Petraeus on Soleimani Airstrike: 'This is Bigger Than Bin Laden' and Baghdadi's Death
Former CIA Director David Petraeus characterized the U.S. drone airstrike that killed Iran's top military commander, Qassem Soleimani, as "bigger" than the raid that killed former Al-Qaeda leader Osama bin Laden and the death of Abu Bakr al-Baghdadi, the former head of ISIL.
"It's impossible to overstate the significance of the attack that takes out Qassem Soleimani and the number two militia leader in Iraq [Iraqi paramilitary chief Abu Mahdi al-Muhandis] as well, who also never dared to set foot in Iraq during the surge after we've missed him and he escaped. So this is bigger than bin Laden. It's bigger than Baghdadi," Petraeus said Sunday on CBS's "Face the Nation."
Describing Soleimani's role in Iran, Petraeus said that "this is the equivalent in U.S. terms of the CIA director, CENTCOM commander, JSOC commander, and presidential envoy for the region for Iran."
As for the next stage of dealing with Iran, Petraeus, who served in Iraq during the troop surge and in Afghanistan, encouraged the Trump administration to "reach out" to Iran through "intermediaries" to come to some sort of agreement on its nuclear program.
"It's not quite enough, I don't think, to say, 'well, they know how to reach us,'" he said. "I think we should actually be trying to reach out through intermediaries first, of course, as we have in the past, and then trying to come to some kind of agreement about how to get back to the nuclear deal that was had its strengths, as well as some shortcomings, to be sure, and then address the other legitimate grievances and issues that we have about militia activity, support and the missile program."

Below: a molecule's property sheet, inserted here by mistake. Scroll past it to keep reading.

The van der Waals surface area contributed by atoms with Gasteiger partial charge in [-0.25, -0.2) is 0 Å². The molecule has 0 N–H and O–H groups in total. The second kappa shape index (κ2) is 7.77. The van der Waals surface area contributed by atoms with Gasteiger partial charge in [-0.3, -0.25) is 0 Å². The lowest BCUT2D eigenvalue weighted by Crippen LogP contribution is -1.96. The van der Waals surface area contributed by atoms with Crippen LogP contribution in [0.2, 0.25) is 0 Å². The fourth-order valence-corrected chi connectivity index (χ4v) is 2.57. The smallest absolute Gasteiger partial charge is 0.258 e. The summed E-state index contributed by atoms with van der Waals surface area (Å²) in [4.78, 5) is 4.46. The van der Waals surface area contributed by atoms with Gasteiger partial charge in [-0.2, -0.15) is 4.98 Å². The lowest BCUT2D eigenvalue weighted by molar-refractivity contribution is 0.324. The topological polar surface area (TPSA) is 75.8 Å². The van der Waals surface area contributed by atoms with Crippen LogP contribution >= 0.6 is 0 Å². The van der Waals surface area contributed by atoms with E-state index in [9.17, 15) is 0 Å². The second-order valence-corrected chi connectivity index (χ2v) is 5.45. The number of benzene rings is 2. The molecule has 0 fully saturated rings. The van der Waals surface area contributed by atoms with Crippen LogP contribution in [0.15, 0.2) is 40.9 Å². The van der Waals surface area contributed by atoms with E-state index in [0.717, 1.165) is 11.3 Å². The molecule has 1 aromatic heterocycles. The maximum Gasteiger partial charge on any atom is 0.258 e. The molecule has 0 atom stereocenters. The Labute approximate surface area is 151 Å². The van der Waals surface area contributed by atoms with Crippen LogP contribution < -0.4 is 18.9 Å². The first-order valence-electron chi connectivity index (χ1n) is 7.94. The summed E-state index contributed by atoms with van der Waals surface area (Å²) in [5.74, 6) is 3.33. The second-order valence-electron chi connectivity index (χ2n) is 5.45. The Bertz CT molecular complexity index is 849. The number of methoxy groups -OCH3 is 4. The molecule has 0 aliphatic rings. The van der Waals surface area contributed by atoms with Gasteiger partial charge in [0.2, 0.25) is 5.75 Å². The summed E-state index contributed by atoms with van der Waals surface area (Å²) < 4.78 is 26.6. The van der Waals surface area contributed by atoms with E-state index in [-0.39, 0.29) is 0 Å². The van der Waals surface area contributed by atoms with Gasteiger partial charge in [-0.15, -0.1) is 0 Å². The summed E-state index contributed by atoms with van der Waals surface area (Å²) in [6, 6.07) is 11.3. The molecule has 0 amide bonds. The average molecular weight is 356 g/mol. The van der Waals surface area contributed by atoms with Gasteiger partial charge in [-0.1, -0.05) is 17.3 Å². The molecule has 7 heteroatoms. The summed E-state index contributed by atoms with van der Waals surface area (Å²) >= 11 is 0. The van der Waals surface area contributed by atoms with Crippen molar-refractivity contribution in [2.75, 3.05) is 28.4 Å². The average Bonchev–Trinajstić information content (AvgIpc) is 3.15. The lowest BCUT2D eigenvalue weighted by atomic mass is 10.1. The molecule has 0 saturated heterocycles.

Petraeus said it "appears" that President Trump decided the airstrike was necessary to "sure up deterrence" after Iran's past attack on a U.S. drone and the U.S. Embassy in Baghdad.
NEW: David Petraeus on implications of the assassination of Qassem Soleimani: “What has happened here I think is frankly that we lost the element of deterrence,” adding that the real question will be whether there’s a diplomatic initiative. pic.twitter.com/fiGJyj6puK
— Face The Nation (@FaceTheNation) January 5, 2020